Flags Fly at Nativity School in Worcester Despite Bishop's Criticism

 by Tom MarinoApril 4, 2022

WORCESTER - Nativity School of Worcester is standing by its students despite a public statement by the Bishop of Worcester, Rev. Robert McManus, that appears to call into question the school’s standing as Catholic.

For over a year, Nativity School, at 67 Lincoln Street in Worcester, has flown a gay pride and Black Lives Matter flag at the request of its students. The Jesuit middle school has a capacity of 66, and provides tuition-free education to a highly diverse group of underserved boys of many faiths, races and cultures.

McManus has demanded the school remove the flags.

In a statement issued by the Worcester Diocese on Sunday, April 3, McManus, said, "gay pride flags are often used to stand in contrast to consistent Catholic teaching." He also said, "the flag with the emblem Black Lives Matter has at times been coopted by some factions which also instill broad-brush distrust of police and those entrusted with enforcing our laws."

McManus also appeared to question Nativity School's standing with the church. In his statement, he asked: "Is the school committing itself to ideologies which are contrary to Catholic teaching? If so, is it still a Catholic school?"

The Nativity School of Worcester released a statement to ThisWeekinWorcester.com that said the school proudly operates in the Diocese of Worcester, but is not a Diocesan school. The school's sponsorship comes from the USA East Province of Jesuits, and its funding solely from donors.

The school's statement also says:

"The Black Lives Matter and Pride flags fly below the American flag at our school to remind our young men, their families and Nativity Worcester staff that all are welcome here and that they are valued and safe in this place. It says to them that they, in fact, do matter and deserve to be respected as our Christian values teach us."

Thomas McKenney, president of the Nativity School of Worcester, was appointed by its trustees in May 2021. He was previously executive director at Holy Cross Family Ministries Foundation in North Easton. he also co-founded the Rural Education Resource Development Initiative, which provides underserved children scholarships to Catholic schools in India. He graduated from Stonehill College and has a master's degree in education from Harvard University.

Sunday is not the first time McManus criticized Jesuit institutions inclusive of the LBGT community, or the first time he appeared to question the standing of an institution with the church.

In 2019, the 15th annual Divine Mercy Medicine, Bioethics and Spirituality Conference was held at the College of the Holy Cross. McManus spoke on the topic of “Transgenderism," saying that a person who "...in order to be more fully conformed to that inner identity, to have his hand surgically removed, so they could have a hook installed in its place, this would surely indicate a serious mental condition on his part."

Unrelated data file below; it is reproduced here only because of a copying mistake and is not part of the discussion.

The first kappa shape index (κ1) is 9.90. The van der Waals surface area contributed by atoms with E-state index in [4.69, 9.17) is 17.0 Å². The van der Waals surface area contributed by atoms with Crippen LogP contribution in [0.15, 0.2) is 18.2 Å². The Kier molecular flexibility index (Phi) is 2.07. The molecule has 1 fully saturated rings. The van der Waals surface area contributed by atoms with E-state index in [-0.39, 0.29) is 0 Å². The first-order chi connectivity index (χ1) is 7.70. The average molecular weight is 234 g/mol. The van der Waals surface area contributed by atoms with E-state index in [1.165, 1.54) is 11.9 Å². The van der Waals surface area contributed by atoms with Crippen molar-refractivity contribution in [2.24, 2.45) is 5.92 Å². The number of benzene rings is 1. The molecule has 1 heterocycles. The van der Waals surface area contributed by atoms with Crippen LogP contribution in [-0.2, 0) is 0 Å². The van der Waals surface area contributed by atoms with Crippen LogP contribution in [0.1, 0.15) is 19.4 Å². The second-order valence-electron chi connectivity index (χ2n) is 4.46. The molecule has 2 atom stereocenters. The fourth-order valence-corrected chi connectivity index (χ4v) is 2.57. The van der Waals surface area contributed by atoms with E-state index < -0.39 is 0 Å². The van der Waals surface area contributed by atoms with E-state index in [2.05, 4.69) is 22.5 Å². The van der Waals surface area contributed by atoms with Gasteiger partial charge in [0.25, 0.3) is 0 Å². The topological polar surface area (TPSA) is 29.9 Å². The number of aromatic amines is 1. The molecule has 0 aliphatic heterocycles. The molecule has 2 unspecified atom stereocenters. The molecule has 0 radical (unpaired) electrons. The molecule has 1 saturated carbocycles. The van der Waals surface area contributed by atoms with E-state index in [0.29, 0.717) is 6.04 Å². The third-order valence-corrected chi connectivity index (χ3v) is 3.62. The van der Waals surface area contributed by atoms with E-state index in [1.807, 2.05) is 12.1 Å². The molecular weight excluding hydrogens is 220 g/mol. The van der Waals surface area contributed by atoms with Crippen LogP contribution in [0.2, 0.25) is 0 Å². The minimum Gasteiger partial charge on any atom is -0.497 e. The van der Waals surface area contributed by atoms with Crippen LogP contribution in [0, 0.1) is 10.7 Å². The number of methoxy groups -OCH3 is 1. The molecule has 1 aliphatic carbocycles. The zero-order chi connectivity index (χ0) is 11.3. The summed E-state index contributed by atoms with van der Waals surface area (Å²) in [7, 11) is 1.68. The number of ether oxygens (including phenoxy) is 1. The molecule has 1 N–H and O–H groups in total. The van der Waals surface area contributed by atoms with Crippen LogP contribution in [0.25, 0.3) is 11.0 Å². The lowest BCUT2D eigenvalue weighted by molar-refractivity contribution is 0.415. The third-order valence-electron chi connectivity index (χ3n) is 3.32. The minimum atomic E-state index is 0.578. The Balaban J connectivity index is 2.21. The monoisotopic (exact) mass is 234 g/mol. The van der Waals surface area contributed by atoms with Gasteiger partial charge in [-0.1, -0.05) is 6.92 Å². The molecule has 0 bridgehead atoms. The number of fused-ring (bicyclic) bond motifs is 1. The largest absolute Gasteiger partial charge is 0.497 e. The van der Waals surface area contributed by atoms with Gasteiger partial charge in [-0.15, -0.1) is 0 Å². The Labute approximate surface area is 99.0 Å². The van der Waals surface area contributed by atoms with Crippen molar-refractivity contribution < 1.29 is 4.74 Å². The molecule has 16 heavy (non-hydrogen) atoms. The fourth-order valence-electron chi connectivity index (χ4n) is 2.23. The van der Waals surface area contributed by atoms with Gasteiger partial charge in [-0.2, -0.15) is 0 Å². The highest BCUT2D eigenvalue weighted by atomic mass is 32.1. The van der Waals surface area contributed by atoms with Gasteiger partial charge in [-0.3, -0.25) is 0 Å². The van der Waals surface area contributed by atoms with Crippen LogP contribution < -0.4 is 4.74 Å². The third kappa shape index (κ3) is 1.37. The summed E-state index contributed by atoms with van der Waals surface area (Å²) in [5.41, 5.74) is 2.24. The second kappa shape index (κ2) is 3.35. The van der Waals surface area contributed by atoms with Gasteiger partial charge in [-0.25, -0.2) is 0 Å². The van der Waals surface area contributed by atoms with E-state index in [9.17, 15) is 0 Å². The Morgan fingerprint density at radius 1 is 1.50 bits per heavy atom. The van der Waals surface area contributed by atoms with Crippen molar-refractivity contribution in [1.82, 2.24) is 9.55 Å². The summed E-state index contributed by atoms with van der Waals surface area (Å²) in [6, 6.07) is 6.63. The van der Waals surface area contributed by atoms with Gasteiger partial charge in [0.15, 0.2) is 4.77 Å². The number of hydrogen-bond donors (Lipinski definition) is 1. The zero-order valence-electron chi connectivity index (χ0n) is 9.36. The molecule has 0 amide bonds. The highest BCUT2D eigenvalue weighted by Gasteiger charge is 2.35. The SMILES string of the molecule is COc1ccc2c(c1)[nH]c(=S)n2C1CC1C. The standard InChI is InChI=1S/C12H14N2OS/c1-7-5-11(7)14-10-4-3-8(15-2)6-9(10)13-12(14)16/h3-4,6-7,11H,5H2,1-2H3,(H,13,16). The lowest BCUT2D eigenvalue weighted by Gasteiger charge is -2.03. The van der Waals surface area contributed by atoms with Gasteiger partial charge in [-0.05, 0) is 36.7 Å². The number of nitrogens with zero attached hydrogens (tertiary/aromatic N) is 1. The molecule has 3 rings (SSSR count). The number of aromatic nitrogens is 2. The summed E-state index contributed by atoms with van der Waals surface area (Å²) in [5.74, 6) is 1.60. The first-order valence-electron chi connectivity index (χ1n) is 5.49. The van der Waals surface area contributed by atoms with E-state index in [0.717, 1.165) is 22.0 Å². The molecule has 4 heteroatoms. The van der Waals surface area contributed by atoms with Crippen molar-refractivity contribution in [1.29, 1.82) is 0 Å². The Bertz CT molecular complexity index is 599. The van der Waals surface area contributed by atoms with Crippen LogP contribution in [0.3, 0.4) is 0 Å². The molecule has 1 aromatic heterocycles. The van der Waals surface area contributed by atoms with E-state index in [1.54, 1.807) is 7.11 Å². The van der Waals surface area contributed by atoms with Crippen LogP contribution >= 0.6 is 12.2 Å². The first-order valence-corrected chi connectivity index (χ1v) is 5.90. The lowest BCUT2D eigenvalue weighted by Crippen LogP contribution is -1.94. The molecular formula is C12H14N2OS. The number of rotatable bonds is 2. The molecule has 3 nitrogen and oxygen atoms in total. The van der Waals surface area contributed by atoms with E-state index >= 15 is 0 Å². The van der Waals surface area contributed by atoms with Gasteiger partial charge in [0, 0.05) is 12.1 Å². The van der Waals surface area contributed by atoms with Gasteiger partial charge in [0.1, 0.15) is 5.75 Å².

He also said transgenderism is rooted in unsupported science.

There is a large body of scientific study on gender identity dysphoria and gender identity disorderA Cornell University review found 55 studies published in English between 1991 and 2017 that consist of primary research on the effect of gender transition on transgender well-being. Of those, the review found "51 (93%) found that gender transition improves the overall well-being of transgender people, while 4 (7%) report mixed or null findings." The review found no studies concluding that gender transition causes overall harm.

While McManus never mentioned Holy Cross by name in his 2019 statement, the college received funding for the Digital Transgender Archive, launched by English Professor K.J. Rawson. Rawson is now a professor at the College of Social Sciences and Humanities at Northeastern University.

McManus' statement on Sunday also contradicts the views of other Christians, both Catholic and Protestant

Pope Francis called Catholic Bishops photographed holding Black Lives Matter signs in June 2020, after a Minneapolis police officer killed George Floyd. The Pope also hosted meetings on social justice at the Vatican. He has also widely departed from his predecessors in the church's perspective on individuals within LGBT communities, including support for same sex civil unions.

The United States Conference of Catholic Bishops published a series of essays reflecting on the Movement for Black Lives.

After McManus' comments at Holy Cross in 2019, the Rev. David H. Woessner of St. Michaels-on-the-Heights Episcopal Church in Worcester responded in a letter joined by 23 religious leaders across the Worcester area.

Pope Francis has shown confidence in McManus in the past. The Pope appointed McManus as the apostolic administrator of the Diocese of Springfield, in addition to his duties in Worcester, in August 2020. The Springfield had been without a bishop since June 2020 when Bishop Mitchell Rozanski was named archbishop of St. Louis. Bishop William Byrne was appointed as leader of the Springfield diocese in October 2020.

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